There is also a cafe inside where you can feel like you have stepped into another era and order food all day and well into the evening. You can have a Turkish kahvaltı spread of cold cuts, cheese and salad or eggs, but they (and I) would recommend the menemen, a dish of scrambled eggs, capsicum and tomatoes with plenty of bread to mop up the delicious, meatless mess.
The obligatory Turkish coffee and teas, along with the options of espresso drinks, go well with breakfast and with sweets like homemade baklava.
Cafe Naftalin K
Balat, Yıldırım Cd. 27/A
One of the most iconic cafes in Istanbul is Cafe Naftalin K, otherwise known as the cat cafe. Located in the Jewish district of Balat, this cute cafe is situated on Yıldırım Cd, a street that is filled with the neighbourhood’s best cafes and restaurants.
As the name suggests, the cat cafe earned its name from the numerous cats that just happen to reside in the cafe at any time of the day. Where else in the world can you have a cup of Turkish coffee or tea and cuddle some adorable kittens at the same time?
Besides the cats that overwhelm the cafe with cuteness, the interior decor of the cafe is antique and very nostalgic. You’ll find tons of old paraphernalia, such as antique clocks, a typewriter, and the like. The cozy and relaxed atmosphere immediately makes any guest feel welcome.
When it comes to food, Cafe Naftalin K has the typical cafe menu and more. Their vegetarian plate is quite unique and delicious, and a blessing since it can be hard to find vegetarian food in Istanbul.
The cafe is open until 11 PM daily. So if you are looking for things to do in Istanbul at night but don’t want to party, head over to the Cafe Naftalin K cat cafe!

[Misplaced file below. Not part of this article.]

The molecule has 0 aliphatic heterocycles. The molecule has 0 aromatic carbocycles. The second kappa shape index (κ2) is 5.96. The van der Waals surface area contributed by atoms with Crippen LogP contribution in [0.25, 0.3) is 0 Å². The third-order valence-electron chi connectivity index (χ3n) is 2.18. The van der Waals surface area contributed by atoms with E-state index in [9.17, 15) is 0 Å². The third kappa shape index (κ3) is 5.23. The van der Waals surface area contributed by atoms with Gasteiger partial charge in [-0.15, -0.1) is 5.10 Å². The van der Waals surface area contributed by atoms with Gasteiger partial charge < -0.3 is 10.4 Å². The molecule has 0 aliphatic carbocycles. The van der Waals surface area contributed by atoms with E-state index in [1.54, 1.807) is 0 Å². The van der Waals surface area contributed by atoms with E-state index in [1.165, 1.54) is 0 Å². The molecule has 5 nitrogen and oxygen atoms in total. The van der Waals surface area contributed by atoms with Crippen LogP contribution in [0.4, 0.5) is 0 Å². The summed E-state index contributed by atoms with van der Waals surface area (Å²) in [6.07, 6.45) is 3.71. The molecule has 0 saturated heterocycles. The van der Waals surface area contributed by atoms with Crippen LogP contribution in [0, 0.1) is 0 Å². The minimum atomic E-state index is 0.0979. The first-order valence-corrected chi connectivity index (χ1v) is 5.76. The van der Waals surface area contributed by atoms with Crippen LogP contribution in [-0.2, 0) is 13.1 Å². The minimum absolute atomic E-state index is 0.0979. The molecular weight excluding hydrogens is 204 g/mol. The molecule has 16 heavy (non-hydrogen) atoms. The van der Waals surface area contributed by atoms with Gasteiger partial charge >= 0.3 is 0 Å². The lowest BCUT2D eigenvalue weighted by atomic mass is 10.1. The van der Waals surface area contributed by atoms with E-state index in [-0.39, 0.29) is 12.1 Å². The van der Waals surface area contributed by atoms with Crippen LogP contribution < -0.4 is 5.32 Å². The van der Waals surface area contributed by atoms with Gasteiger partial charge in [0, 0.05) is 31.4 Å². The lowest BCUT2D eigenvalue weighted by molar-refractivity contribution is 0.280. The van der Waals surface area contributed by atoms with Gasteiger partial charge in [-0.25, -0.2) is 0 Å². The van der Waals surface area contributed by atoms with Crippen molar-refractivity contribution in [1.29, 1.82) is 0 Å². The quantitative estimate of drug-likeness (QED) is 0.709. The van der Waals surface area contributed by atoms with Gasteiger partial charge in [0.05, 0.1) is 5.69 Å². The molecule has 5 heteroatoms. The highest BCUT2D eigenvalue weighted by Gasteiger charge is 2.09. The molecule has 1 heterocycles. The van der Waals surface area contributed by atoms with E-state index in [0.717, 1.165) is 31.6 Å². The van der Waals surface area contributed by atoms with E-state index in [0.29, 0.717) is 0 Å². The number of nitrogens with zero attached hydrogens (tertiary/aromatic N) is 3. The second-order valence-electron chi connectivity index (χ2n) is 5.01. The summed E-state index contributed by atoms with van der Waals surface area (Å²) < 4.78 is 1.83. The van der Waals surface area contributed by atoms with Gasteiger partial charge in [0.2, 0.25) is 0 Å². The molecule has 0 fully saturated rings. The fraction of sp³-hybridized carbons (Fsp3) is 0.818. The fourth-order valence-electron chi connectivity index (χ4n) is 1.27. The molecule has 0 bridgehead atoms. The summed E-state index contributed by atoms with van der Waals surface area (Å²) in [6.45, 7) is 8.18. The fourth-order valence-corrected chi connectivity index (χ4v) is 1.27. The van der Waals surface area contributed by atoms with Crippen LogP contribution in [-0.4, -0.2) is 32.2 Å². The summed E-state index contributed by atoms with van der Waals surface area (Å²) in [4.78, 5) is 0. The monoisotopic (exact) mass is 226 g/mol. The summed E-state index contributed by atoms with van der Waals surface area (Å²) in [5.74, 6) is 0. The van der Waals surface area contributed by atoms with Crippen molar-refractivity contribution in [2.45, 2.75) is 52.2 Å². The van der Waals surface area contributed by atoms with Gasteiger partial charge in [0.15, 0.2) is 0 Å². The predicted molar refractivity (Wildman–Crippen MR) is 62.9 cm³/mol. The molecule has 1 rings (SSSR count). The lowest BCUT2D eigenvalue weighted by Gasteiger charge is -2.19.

Kuloğlu, İstiklal Cd. 107
If you are looking for the best of the best cafes in Istanbul with some of the best Turkish desserts, then walk into Saray Muhallebicisi on Istiklal Street. Founded in 1935, this is one of Istanbul’s oldest restaurants and definitely one of the best.
Saray Muhallebicisi serves some of the most amazing traditional Turkish sweets, and they claim to be the first pudding makers in Turkish history.
No doubt, you have to taste their rice pudding or firin sutlac when you get here. Some of the other interesting and delicious desserts on the menu are kazandibi (a chicken breast pudding), tres leche (a three-layered cake), and kunefe.
If you are looking for some good foodie Turkish souvenirs to take back home, packing some of their baklava and burma kadayifi is a good idea. Their soups and kebabs are good too, but their desserts are the best.
Saray Muhallebicisi has several branches across Istanbul, but the one on the lively Istiklal Street in Beyoglu has a great vibe.
The restaurant is several floors tall and has terrace seating where you can enjoy some great coffee and snacks while watching people on the street below. They are open every day from 6:00 am – 4:00 am.
Mimar Sinan Teras Cafe
Demirtaş, Fetva Ykş. 34
The Süleymaniye Mosque is one of the highlights of Istanbul. Although it gets less traffic from tourists than other popular mosques in the historical city, like the Hagia Sophia or the Blue Mosque, the Süleymaniye Mosque is a lesser-visited (and less crowded) gem.
Perched high on top of a hill overlooking the Old Town of Istanbul, the Süleymaniye Mosque is a 20-minute walk from Taksim Square. Commissioned by Suleiman the Magnificent and designed by the famous architect Mimar Sinan all the way back in 1550.
After hiking up the hill where the Süleymaniye Mosque is perched, you’ll probably work up quite an appetite. The best place to dine while appreciating gorgeous sweeping views of Istanbul and the Bosphorus is the Mimar Sinan Teras Cafe.
Named after the architect who designed the gorgeous mosque behind the cafe, Teras Cafe is actually located within the mosque complex.
Teras cafe carries all traditional Turkish treats like Baklava, Turkish Coffee, and Ottoman Sherbets, as well as full meals like Kofte and Kebabs. The cafe also has all types of western food like hamburgers, pasta, and pizza.